a special way to prayer for an end to the coronavirus pandemic,” and asked the cardinal to “promote the initiative and to encourage the participation of the faithful in it.” This will be the third time that the basilica has joined an international effort in praying for the intercession of Mary during the coronavirus pandemic. On May 1, 2020, at the basilica, then-Archbishop Gregory joined with bishops throughout the United States and Canada in rededicating the two countries to Our Lady. And on May 30 last year, while the basilica was closed to the public as part of the effort to halt the spread of COVID-19, Msgr. Rossi and the Sisters Servants of Mary Immaculate prayed the rosary in the Great Upper Church at the same time the pope led the rosary from inside the Vatican Gardens in Rome. That livestream was broadcast around the world along with the prayers from the other Marian shrines. The May 17 recitation of the rosary will be livestreamed from the basilica’s website www.nationalshrine.org/mass and on various Vatican social media platforms. EWTN will also broadcast the prayer. “With the world living for more than a year in pandemic mode, I trust that everyone would agree that we need some ‘rearranging’,” Msgr. Rossi told the Catholic Standard, archdiocesan newspaper of Washington. “And so, my hope is that through this monthlong worldwide praying of the rosary, Our Lady will look favorably upon our pleas and present our great need before her Son.” The rosary recitation is open to the public. The basilica can host up to 1,000 people while maintaining social distancing guidelines and other safety protocols. C

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CATHOLIC NEWS AROUND THE WORLD

POPE THANKS HEALTH CARE WORKERS, URGES EQUAL ACCESS TO CARE FOR ALL BY CAROL GLATZ CATHOLIC NEWS SERVICE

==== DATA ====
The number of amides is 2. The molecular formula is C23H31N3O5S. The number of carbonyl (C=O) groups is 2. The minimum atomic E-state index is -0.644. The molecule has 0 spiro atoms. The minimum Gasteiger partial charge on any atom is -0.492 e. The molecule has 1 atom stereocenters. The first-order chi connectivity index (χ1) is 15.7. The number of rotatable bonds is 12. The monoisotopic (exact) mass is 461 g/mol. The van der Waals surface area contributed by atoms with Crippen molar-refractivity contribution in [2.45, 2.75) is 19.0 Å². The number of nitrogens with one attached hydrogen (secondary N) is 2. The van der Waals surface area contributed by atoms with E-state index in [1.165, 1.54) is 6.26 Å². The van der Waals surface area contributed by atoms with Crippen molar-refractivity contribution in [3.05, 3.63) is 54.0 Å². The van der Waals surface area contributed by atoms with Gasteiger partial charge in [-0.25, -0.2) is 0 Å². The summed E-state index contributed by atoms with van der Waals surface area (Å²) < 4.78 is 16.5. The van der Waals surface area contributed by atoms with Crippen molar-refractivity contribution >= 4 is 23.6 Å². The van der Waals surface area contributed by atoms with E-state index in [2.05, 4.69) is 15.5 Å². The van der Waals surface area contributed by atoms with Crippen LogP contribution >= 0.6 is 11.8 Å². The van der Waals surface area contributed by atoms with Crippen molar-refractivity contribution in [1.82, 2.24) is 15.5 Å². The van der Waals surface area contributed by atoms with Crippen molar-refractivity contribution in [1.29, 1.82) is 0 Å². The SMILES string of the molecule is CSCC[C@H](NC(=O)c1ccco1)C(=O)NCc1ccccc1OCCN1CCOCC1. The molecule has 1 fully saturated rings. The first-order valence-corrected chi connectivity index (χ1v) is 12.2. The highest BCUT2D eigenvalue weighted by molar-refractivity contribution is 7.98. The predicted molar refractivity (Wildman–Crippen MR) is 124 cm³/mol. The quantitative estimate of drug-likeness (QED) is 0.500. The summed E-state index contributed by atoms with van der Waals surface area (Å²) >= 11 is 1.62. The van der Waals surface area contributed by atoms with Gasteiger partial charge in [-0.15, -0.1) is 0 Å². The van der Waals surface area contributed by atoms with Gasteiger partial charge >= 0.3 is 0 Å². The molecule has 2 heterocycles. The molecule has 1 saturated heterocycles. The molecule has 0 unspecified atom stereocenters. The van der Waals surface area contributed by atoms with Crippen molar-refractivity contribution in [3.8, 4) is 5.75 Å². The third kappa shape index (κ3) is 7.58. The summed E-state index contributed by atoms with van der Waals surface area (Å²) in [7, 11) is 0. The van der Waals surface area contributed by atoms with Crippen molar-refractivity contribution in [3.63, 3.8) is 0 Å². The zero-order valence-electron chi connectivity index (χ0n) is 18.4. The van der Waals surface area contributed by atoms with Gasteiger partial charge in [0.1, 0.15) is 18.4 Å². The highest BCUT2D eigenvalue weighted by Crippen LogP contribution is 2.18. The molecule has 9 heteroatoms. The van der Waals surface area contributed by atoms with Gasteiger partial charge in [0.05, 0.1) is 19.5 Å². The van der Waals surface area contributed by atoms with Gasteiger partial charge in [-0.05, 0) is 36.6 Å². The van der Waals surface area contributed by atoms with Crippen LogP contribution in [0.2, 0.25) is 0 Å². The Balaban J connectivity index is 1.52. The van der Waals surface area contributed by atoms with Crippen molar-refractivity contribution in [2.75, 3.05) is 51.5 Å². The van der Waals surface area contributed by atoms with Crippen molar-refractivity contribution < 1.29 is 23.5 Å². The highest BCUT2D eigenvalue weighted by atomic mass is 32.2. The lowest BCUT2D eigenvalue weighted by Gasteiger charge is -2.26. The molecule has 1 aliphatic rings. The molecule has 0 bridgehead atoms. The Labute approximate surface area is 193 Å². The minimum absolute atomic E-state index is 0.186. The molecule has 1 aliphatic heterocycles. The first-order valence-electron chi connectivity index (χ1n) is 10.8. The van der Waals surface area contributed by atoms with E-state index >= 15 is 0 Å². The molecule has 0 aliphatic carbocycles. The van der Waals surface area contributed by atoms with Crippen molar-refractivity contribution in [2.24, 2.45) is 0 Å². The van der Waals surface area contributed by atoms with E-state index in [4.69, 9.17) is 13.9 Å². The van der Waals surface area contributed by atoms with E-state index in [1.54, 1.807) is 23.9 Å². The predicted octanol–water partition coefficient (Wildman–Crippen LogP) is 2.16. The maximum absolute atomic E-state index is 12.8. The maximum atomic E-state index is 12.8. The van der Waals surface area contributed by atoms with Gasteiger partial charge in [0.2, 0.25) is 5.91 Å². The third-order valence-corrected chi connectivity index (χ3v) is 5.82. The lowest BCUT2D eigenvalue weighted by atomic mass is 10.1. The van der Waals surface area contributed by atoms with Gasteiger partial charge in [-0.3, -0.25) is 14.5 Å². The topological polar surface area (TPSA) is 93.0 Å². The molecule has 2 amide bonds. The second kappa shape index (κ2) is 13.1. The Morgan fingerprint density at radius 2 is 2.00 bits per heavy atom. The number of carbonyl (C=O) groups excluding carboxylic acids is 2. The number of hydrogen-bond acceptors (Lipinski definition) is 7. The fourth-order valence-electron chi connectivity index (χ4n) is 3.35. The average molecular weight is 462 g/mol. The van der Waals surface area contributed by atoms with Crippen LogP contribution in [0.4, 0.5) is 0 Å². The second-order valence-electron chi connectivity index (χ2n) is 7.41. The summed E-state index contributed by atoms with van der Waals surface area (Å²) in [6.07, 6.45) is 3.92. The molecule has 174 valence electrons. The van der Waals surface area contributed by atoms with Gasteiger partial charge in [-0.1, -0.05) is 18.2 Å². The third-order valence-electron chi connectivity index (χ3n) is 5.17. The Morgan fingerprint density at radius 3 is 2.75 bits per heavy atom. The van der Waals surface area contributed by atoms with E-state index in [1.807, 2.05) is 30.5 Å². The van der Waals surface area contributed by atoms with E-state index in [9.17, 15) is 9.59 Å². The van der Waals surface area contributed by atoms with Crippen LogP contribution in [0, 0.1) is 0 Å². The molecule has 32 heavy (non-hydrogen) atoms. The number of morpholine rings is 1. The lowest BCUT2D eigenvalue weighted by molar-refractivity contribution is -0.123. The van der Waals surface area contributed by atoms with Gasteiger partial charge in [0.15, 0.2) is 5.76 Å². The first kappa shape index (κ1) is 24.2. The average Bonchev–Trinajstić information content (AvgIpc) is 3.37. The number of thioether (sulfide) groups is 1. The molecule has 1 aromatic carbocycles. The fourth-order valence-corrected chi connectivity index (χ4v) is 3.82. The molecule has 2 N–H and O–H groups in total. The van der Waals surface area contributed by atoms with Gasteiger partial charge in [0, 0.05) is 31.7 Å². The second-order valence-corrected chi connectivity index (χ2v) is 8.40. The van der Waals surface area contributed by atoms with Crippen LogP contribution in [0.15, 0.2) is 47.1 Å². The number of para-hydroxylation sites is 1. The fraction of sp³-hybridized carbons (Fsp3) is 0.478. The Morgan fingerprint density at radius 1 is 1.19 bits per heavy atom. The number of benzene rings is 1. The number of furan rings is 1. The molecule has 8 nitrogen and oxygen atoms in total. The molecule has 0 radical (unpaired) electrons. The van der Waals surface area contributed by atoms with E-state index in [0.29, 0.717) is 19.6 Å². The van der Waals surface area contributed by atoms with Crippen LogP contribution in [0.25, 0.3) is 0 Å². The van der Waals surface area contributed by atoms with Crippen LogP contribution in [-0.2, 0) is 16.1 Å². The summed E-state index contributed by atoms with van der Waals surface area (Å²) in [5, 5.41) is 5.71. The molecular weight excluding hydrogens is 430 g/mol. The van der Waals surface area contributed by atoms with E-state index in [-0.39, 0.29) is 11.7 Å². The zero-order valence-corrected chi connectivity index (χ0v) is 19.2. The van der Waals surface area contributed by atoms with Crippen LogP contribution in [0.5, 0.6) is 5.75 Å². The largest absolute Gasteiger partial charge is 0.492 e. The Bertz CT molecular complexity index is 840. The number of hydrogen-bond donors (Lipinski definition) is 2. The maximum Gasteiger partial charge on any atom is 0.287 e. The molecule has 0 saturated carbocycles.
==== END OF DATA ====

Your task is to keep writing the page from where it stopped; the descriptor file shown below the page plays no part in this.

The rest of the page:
VATICAN CITY (CNS) ­—Pope Francis expressed his gratitude for all those who are committed to caring for the sick and supporting those in great need. “All of us are grateful in these days to those working tirelessly to combat the pandemic, which continues to claim many lives, yet at the same time has represented a challenge to our sense of solidarity and authentic fraternity,” he said in a video message to an online conference on health care May 8. “For this reason, concern for the centrality of the human person also demands reflection on models of health care that are accessible to all the sick, without disparity,” he said. The pope’s message in Italian helped close a three-day virtual conference featuring more than 100 speakers presenting the latest advancements in medicine and innovative ways to deliver health care as well as discussing their theological, ethical and cultural impacts. Titled, “Exploring the Mind, Body and Soul -- Unite to Prevent and Unite to Cure,” it was the fifth health care conference organized jointly by the Pontifical Council for Culture, its Science and Faith (STOQ) Foundation and the New Yorkbased Cura Foundation and Stem for Life Foundation, which seeks to promote stem-cell therapy and research. In his address, the pope underlined the importance of the conference uniting philosophical and theological reflection with scientific research, especially in the field of medicine. Thanks to such interdisciplinary studies, he said, “we can come to appreciate better the dynamics involved in the relationship between our physical condition and the state of our habitat, between health and nourishment, our